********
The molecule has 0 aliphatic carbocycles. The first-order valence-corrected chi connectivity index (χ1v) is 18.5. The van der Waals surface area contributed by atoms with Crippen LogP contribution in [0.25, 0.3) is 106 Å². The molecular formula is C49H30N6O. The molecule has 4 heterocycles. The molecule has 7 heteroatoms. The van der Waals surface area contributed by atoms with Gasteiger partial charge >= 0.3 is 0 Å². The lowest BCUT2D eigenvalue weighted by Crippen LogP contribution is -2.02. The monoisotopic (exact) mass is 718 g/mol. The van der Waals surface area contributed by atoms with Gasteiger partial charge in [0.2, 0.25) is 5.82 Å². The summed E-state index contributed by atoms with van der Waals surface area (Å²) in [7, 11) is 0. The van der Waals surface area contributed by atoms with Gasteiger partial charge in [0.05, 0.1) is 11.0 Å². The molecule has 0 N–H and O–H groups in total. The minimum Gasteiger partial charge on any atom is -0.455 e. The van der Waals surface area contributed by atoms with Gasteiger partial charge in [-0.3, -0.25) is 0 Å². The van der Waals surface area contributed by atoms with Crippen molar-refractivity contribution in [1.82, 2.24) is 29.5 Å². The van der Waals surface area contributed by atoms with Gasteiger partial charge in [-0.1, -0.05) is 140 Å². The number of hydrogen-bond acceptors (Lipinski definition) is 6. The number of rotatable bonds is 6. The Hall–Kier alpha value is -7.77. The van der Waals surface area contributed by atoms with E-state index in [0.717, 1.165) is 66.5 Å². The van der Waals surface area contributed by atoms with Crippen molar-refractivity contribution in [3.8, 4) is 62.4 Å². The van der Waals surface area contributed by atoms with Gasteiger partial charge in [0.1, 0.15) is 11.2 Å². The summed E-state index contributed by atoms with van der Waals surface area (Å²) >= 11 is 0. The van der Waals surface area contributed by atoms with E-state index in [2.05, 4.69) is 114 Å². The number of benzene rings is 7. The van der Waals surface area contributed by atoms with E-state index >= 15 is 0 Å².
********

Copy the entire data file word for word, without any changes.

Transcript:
The molecule has 0 aliphatic carbocycles. The first-order valence-corrected chi connectivity index (χ1v) is 18.5. The van der Waals surface area contributed by atoms with Crippen LogP contribution in [0.25, 0.3) is 106 Å². The molecular formula is C49H30N6O. The molecule has 4 heterocycles. The molecule has 7 heteroatoms. The van der Waals surface area contributed by atoms with Gasteiger partial charge >= 0.3 is 0 Å². The lowest BCUT2D eigenvalue weighted by Crippen LogP contribution is -2.02. The monoisotopic (exact) mass is 718 g/mol. The van der Waals surface area contributed by atoms with Gasteiger partial charge in [0.2, 0.25) is 5.82 Å². The summed E-state index contributed by atoms with van der Waals surface area (Å²) in [7, 11) is 0. The van der Waals surface area contributed by atoms with Gasteiger partial charge in [0.05, 0.1) is 11.0 Å². The molecule has 0 N–H and O–H groups in total. The minimum Gasteiger partial charge on any atom is -0.455 e. The van der Waals surface area contributed by atoms with Gasteiger partial charge in [-0.3, -0.25) is 0 Å². The van der Waals surface area contributed by atoms with Crippen molar-refractivity contribution in [1.82, 2.24) is 29.5 Å². The van der Waals surface area contributed by atoms with Gasteiger partial charge in [-0.1, -0.05) is 140 Å². The number of hydrogen-bond acceptors (Lipinski definition) is 6. The number of rotatable bonds is 6. The Hall–Kier alpha value is -7.77. The van der Waals surface area contributed by atoms with E-state index in [0.717, 1.165) is 66.5 Å². The van der Waals surface area contributed by atoms with Crippen molar-refractivity contribution in [3.8, 4) is 62.4 Å². The van der Waals surface area contributed by atoms with Gasteiger partial charge in [0.1, 0.15) is 11.2 Å². The summed E-state index contributed by atoms with van der Waals surface area (Å²) >= 11 is 0. The van der Waals surface area contributed by atoms with E-state index in [2.05, 4.69) is 114 Å². The number of benzene rings is 7. The van der Waals surface area contributed by atoms with E-state index >= 15 is 0 Å².